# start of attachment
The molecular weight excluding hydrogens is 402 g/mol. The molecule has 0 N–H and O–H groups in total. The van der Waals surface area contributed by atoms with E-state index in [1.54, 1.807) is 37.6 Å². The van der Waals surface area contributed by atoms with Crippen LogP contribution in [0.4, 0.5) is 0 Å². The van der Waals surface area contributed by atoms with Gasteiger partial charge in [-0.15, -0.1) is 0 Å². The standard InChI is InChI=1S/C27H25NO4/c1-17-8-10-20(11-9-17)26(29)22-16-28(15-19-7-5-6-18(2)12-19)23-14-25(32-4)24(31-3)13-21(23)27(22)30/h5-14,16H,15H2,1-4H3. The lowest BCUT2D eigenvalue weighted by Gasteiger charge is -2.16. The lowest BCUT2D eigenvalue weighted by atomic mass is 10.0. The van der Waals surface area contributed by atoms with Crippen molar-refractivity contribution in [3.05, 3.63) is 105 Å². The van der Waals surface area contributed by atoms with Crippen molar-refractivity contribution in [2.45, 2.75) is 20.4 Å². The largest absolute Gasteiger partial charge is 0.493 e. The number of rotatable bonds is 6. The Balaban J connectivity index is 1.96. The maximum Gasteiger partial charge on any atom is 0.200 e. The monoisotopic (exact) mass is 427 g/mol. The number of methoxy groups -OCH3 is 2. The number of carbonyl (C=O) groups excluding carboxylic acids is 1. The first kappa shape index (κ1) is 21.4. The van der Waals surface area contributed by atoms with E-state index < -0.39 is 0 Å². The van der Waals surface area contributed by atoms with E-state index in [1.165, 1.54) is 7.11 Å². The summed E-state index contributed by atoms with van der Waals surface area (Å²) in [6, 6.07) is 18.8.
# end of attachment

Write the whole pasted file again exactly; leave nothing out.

The molecular weight excluding hydrogens is 402 g/mol. The molecule has 0 N–H and O–H groups in total. The van der Waals surface area contributed by atoms with E-state index in [1.54, 1.807) is 37.6 Å². The van der Waals surface area contributed by atoms with Crippen LogP contribution in [0.4, 0.5) is 0 Å². The van der Waals surface area contributed by atoms with Gasteiger partial charge in [-0.15, -0.1) is 0 Å². The standard InChI is InChI=1S/C27H25NO4/c1-17-8-10-20(11-9-17)26(29)22-16-28(15-19-7-5-6-18(2)12-19)23-14-25(32-4)24(31-3)13-21(23)27(22)30/h5-14,16H,15H2,1-4H3. The lowest BCUT2D eigenvalue weighted by Gasteiger charge is -2.16. The lowest BCUT2D eigenvalue weighted by atomic mass is 10.0. The van der Waals surface area contributed by atoms with Crippen molar-refractivity contribution in [3.05, 3.63) is 105 Å². The van der Waals surface area contributed by atoms with Crippen molar-refractivity contribution in [2.45, 2.75) is 20.4 Å². The largest absolute Gasteiger partial charge is 0.493 e. The number of rotatable bonds is 6. The Balaban J connectivity index is 1.96. The maximum Gasteiger partial charge on any atom is 0.200 e. The monoisotopic (exact) mass is 427 g/mol. The number of methoxy groups -OCH3 is 2. The number of carbonyl (C=O) groups excluding carboxylic acids is 1. The first kappa shape index (κ1) is 21.4. The van der Waals surface area contributed by atoms with E-state index < -0.39 is 0 Å². The van der Waals surface area contributed by atoms with E-state index in [1.165, 1.54) is 7.11 Å². The summed E-state index contributed by atoms with van der Waals surface area (Å²) in [6, 6.07) is 18.8.